Some observers feel the political career of Mitt Romney, the multi-millionaire businessman who has spent the last six years running for the powerful position of president of the US, ends here.
Romney has conceded defeat in the US presidential election contest on Wednesday.
"I just called President [Barack] Obama to congratulate him on his victory," he told supporters at his campaign headquarters in Boston.
"His supporters and his campaign also deserve congratulations," he added before saying he would pray for Barack Obama's success in leading the nation.
He said, "This election is over, but our principles endure."
Romney thanked his running mate Paul Ryan, saying the Wisconsin congressman had a bright future in the Republican Party.
Romney lost nearly all the major battleground states to Obama, including Ohio, the hardest fought prize.
In a frank and genuine statement, the former Massachusetts governor said it was time to put aside partisan bickering and work together for the good of the country.
Obama, meanwhile, tweeted to supporters, "This happened because of you. Thank you."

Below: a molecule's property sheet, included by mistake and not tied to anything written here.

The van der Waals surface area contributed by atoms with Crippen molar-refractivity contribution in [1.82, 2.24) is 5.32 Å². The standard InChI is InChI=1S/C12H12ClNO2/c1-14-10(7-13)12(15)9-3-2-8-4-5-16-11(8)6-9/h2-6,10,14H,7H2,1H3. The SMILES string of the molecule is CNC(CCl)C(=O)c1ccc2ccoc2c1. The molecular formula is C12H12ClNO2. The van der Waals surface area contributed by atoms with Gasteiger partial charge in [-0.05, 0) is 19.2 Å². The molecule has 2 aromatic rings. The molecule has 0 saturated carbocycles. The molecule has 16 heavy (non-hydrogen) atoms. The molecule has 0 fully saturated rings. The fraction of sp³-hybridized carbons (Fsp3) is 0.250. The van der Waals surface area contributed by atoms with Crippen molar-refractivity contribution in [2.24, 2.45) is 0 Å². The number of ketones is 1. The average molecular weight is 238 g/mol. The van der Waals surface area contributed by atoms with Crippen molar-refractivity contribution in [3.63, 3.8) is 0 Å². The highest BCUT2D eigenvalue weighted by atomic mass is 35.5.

Obama was chalking up additional victories in states that the polls had said could go either way.
After winning Virginia's 13 electoral votes, he had a margin of 100 electoral votes, 303 to 203, with just Alaska and Florida still to count.
Florida's result remained too close to call, hours after the polls closed.
Despite Obama's sizable margin in the electoral vote count, he held just a slim advantage in the popular vote.
One for three
Romney has now run for office three times and won only once.
First he failed to unseat Democratic legend Ted Kennedy from his senate seat in Massachusetts in 1994.
He was called on to save the scandal ridden Salt Lake City Winter Games giving him a national profile.
Moving back to Massachusetts, Mitt Romney turned his Olympic success into a political one.
With moderate positions on social issues like abortion and healthcare, he ran for Governor of Massachusetts.
In an overwhelmingly Democratic state, he won a big victory for Republicans.
He faced criticism he ran the state like he had run a business and was not really interested in politics.
He turned his attention from the State House to the White House and declared he wanted the Republican presidential nomination in 2008, but the party picked John McCain to face, and ultimately lose to Barack Obama.
For two years, Mitt Romney kept a low profile. But the White House was the prize he wanted most.
Al Jazeera's Alan Fisher reports from Boston.